fs/cifs/Kconfig v3.0-rc7

CIFS

CIFS support (advanced network filesystem, SMBFS successor)

This is the client VFS module for the Common Internet File System
(CIFS) protocol which is the successor to the Server Message Block
(SMB) protocol, the native file sharing mechanism for most early
PC operating systems.  The CIFS protocol is fully supported by
file servers such as Windows 2000 (including Windows 2003, NT 4
and Windows XP) as well by Samba (which provides excellent CIFS
server support for Linux and many other operating systems). Limited
support for OS/2 and Windows ME and similar servers is provided as
well.

The cifs module provides an advanced network file system
client for mounting to CIFS compliant servers.  It includes
support for DFS (hierarchical name space), secure per-user
session establishment via Kerberos or NTLM or NTLMv2,
safe distributed caching (oplock), optional packet
signing, Unicode and other internationalization improvements.
If you need to mount to Samba or Windows from this machine, say Y.

CIFS_STATS

CIFS statistics

Enabling this option will cause statistics for each server share
mounted by the cifs client to be displayed in /proc/fs/cifs/Stats

CIFS_STATS2

Extended statistics

Enabling this option will allow more detailed statistics on SMB
request timing to be displayed in /proc/fs/cifs/DebugData and also
allow optional logging of slow responses to dmesg (depending on the
value of /proc/fs/cifs/cifsFYI, see fs/cifs/README for more details).
These additional statistics may have a minor effect on performance
and memory utilization.

Unless you are a developer or are doing network performance analysis
or tuning, say N.

CIFS_WEAK_PW_HASH

Support legacy servers which use weaker LANMAN security

Modern CIFS servers including Samba and most Windows versions
(since 1997) support stronger NTLM (and even NTLMv2 and Kerberos)
security mechanisms. These hash the password more securely
than the mechanisms used in the older LANMAN version of the
SMB protocol but LANMAN based authentication is needed to
establish sessions with some old SMB servers.

Enabling this option allows the cifs module to mount to older
LANMAN based servers such as OS/2 and Windows 95, but such
mounts may be less secure than mounts using NTLM or more recent
security mechanisms if you are on a public network.  Unless you
have a need to access old SMB servers (and are on a private
network) you probably want to say N.  Even if this support
is enabled in the kernel build, LANMAN authentication will not be
used automatically. At runtime LANMAN mounts are disabled but
can be set to required (or optional) either in
/proc/fs/cifs (see fs/cifs/README for more detail) or via an
option on the mount command. This support is disabled by
default in order to reduce the possibility of a downgrade
attack.

If unsure, say N.

CIFS_UPCALL

Kerberos/SPNEGO advanced session setup

Enables an upcall mechanism for CIFS which accesses userspace helper
utilities to provide SPNEGO packaged (RFC 4178) Kerberos tickets
which are needed to mount to certain secure servers (for which more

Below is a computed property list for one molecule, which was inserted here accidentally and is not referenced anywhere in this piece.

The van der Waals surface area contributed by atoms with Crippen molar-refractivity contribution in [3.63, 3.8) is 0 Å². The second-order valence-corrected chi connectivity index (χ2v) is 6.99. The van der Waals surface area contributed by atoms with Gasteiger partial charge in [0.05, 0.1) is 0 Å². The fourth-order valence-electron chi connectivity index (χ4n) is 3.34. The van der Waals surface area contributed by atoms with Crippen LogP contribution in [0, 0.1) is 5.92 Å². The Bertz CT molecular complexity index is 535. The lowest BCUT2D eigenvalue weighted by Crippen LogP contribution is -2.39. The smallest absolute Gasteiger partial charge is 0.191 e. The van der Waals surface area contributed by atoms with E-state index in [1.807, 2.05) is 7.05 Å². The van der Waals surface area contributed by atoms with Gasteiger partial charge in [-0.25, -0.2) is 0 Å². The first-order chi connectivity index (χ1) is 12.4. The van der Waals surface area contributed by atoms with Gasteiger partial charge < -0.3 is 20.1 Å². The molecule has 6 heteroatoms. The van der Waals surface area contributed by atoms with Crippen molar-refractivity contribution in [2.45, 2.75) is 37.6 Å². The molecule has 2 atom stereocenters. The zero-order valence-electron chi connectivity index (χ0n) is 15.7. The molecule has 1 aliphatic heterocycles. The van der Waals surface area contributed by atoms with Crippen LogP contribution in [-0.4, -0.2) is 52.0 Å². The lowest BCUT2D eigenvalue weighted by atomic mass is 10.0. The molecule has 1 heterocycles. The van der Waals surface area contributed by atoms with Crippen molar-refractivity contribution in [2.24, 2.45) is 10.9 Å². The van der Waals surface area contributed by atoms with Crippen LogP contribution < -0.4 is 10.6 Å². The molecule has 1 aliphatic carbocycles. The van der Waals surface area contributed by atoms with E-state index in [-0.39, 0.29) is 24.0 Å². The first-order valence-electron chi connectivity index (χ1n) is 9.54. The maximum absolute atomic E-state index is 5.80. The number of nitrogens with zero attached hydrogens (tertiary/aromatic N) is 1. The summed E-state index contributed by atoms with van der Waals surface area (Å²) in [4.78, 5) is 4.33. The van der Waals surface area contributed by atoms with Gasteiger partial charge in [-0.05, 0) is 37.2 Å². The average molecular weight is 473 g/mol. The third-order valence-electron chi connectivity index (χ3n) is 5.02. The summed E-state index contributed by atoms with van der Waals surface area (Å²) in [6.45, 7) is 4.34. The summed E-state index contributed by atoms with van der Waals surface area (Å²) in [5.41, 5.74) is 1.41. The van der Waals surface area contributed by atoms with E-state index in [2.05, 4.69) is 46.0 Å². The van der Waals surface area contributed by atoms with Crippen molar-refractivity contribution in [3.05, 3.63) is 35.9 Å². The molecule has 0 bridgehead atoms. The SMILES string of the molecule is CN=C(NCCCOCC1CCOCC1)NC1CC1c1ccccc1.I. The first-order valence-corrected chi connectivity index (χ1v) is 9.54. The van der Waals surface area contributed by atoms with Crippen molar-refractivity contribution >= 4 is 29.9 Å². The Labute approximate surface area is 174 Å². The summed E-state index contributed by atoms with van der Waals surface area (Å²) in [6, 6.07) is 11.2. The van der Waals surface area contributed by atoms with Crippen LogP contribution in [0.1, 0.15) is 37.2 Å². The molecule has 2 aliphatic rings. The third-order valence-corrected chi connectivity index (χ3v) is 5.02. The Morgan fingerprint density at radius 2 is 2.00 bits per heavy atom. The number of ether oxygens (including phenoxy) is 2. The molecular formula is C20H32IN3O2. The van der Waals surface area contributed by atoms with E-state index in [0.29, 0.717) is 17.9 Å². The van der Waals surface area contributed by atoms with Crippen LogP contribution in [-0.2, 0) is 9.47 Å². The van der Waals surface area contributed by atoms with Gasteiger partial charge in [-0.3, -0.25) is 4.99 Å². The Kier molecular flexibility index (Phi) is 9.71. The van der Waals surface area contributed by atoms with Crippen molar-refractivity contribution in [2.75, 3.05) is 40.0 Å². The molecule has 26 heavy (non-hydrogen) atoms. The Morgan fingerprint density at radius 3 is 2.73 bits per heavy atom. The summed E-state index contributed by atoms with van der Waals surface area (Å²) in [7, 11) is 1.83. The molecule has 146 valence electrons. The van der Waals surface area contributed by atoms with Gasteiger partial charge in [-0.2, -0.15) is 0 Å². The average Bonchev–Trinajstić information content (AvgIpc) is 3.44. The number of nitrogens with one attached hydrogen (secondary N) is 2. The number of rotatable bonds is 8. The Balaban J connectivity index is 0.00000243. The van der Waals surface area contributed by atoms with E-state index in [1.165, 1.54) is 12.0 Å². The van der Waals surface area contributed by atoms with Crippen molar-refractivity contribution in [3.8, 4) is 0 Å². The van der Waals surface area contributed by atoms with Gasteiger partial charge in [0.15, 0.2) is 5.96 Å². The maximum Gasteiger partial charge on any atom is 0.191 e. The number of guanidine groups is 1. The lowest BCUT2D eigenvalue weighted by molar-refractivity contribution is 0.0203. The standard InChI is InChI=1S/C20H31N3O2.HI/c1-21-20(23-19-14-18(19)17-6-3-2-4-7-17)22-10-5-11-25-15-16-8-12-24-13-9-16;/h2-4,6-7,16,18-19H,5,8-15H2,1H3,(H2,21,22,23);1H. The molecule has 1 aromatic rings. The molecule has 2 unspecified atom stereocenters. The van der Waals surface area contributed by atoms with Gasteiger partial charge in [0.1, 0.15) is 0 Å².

secure Kerberos authentication is required). If unsure, say N.

CIFS_XATTR

CIFS extended attributes

Extended attributes are name:value pairs associated with inodes by
the kernel or by users (see the attr(5) manual page, or visit
<http://acl.bestbits.at/> for details).  CIFS maps the name of
extended attributes beginning with the user namespace prefix
to SMB/CIFS EAs. EAs are stored on Windows servers without the
user namespace prefix, but their names are seen by Linux cifs clients
prefaced by the user namespace prefix. The system namespace
(used by some filesystems to store ACLs) is not supported at
this time.

If unsure, say N.

CIFS_POSIX

CIFS POSIX Extensions

Enabling this option will cause the cifs client to attempt to
negotiate a newer dialect with servers, such as Samba 3.0.5
or later, that optionally can handle more POSIX like (rather
than Windows like) file behavior.  It also enables
support for POSIX ACLs (getfacl and setfacl) to servers
(such as Samba 3.10 and later) which can negotiate
CIFS POSIX ACL support.  If unsure, say N.

CIFS_DEBUG2

Enable additional CIFS debugging routines

Enabling this option adds a few more debugging routines
to the cifs code which slightly increases the size of
the cifs module and can cause additional logging of debug
messages in some error paths, slowing performance. This
option can be turned off unless you are debugging
cifs problems.  If unsure, say N.

CIFS_DFS_UPCALL

DFS feature support

Distributed File System (DFS) support is used to access shares
transparently in an enterprise name space, even if the share
moves to a different server.  This feature also enables
an upcall mechanism for CIFS which contacts userspace helper
utilities to provide server name resolution (host names to
IP addresses) which is needed for implicit mounts of DFS junction
points. If unsure, say N.

CIFS_FSCACHE

Provide CIFS client caching support (EXPERIMENTAL)

Makes CIFS FS-Cache capable. Say Y here if you want your CIFS data
to be cached locally on disk through the general filesystem cache
manager. If unsure, say N.

CIFS_ACL

Provide CIFS ACL support (EXPERIMENTAL)

Allows to fetch CIFS/NTFS ACL from the server.  The DACL blob
is handed over to the application/caller.

CIFS_NFSD_EXPORT

Allow nfsd to export CIFS file system (EXPERIMENTAL)

Allows NFS server to export a CIFS mounted share (nfsd over cifs)